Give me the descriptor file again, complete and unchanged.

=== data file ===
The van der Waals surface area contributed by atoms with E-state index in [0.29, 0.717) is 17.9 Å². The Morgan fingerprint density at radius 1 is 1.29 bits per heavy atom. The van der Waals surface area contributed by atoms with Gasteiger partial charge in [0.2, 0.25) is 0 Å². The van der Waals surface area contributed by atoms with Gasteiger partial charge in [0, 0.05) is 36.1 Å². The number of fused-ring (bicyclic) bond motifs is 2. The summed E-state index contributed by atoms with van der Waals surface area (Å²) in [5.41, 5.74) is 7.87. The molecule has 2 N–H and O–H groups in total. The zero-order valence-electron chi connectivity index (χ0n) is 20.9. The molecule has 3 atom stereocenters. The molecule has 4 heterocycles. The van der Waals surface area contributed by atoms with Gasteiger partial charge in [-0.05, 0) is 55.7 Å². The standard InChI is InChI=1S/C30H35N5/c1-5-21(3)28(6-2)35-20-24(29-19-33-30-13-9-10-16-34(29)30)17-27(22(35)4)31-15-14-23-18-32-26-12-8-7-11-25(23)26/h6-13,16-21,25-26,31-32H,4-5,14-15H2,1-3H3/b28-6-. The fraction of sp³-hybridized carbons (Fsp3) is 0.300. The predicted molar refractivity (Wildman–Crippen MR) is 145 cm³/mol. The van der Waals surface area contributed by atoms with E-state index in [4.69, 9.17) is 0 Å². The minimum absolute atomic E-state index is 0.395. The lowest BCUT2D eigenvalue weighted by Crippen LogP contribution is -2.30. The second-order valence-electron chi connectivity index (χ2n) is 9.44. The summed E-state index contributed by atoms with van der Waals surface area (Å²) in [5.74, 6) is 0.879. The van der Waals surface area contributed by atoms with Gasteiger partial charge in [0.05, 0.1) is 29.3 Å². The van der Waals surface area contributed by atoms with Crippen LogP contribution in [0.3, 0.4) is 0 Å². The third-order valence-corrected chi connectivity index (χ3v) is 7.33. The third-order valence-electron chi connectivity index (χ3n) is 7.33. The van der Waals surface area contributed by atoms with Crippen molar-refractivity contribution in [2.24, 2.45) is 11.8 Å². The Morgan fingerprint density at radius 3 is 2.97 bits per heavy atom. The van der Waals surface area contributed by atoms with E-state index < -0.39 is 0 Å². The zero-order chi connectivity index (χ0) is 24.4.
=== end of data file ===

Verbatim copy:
The van der Waals surface area contributed by atoms with E-state index in [0.29, 0.717) is 17.9 Å². The Morgan fingerprint density at radius 1 is 1.29 bits per heavy atom. The van der Waals surface area contributed by atoms with Gasteiger partial charge in [0.2, 0.25) is 0 Å². The van der Waals surface area contributed by atoms with Gasteiger partial charge in [0, 0.05) is 36.1 Å². The number of fused-ring (bicyclic) bond motifs is 2. The summed E-state index contributed by atoms with van der Waals surface area (Å²) in [5.41, 5.74) is 7.87. The molecule has 2 N–H and O–H groups in total. The zero-order valence-electron chi connectivity index (χ0n) is 20.9. The molecule has 3 atom stereocenters. The molecule has 4 heterocycles. The van der Waals surface area contributed by atoms with Gasteiger partial charge in [-0.05, 0) is 55.7 Å². The standard InChI is InChI=1S/C30H35N5/c1-5-21(3)28(6-2)35-20-24(29-19-33-30-13-9-10-16-34(29)30)17-27(22(35)4)31-15-14-23-18-32-26-12-8-7-11-25(23)26/h6-13,16-21,25-26,31-32H,4-5,14-15H2,1-3H3/b28-6-. The fraction of sp³-hybridized carbons (Fsp3) is 0.300. The predicted molar refractivity (Wildman–Crippen MR) is 145 cm³/mol. The van der Waals surface area contributed by atoms with E-state index in [4.69, 9.17) is 0 Å². The minimum absolute atomic E-state index is 0.395. The lowest BCUT2D eigenvalue weighted by Crippen LogP contribution is -2.30. The second-order valence-electron chi connectivity index (χ2n) is 9.44. The summed E-state index contributed by atoms with van der Waals surface area (Å²) in [5.74, 6) is 0.879. The van der Waals surface area contributed by atoms with Gasteiger partial charge in [0.05, 0.1) is 29.3 Å². The van der Waals surface area contributed by atoms with Crippen LogP contribution in [0.3, 0.4) is 0 Å². The third-order valence-corrected chi connectivity index (χ3v) is 7.33. The third-order valence-electron chi connectivity index (χ3n) is 7.33. The van der Waals surface area contributed by atoms with Crippen molar-refractivity contribution in [2.24, 2.45) is 11.8 Å². The Morgan fingerprint density at radius 3 is 2.97 bits per heavy atom. The van der Waals surface area contributed by atoms with E-state index < -0.39 is 0 Å². The zero-order chi connectivity index (χ0) is 24.4.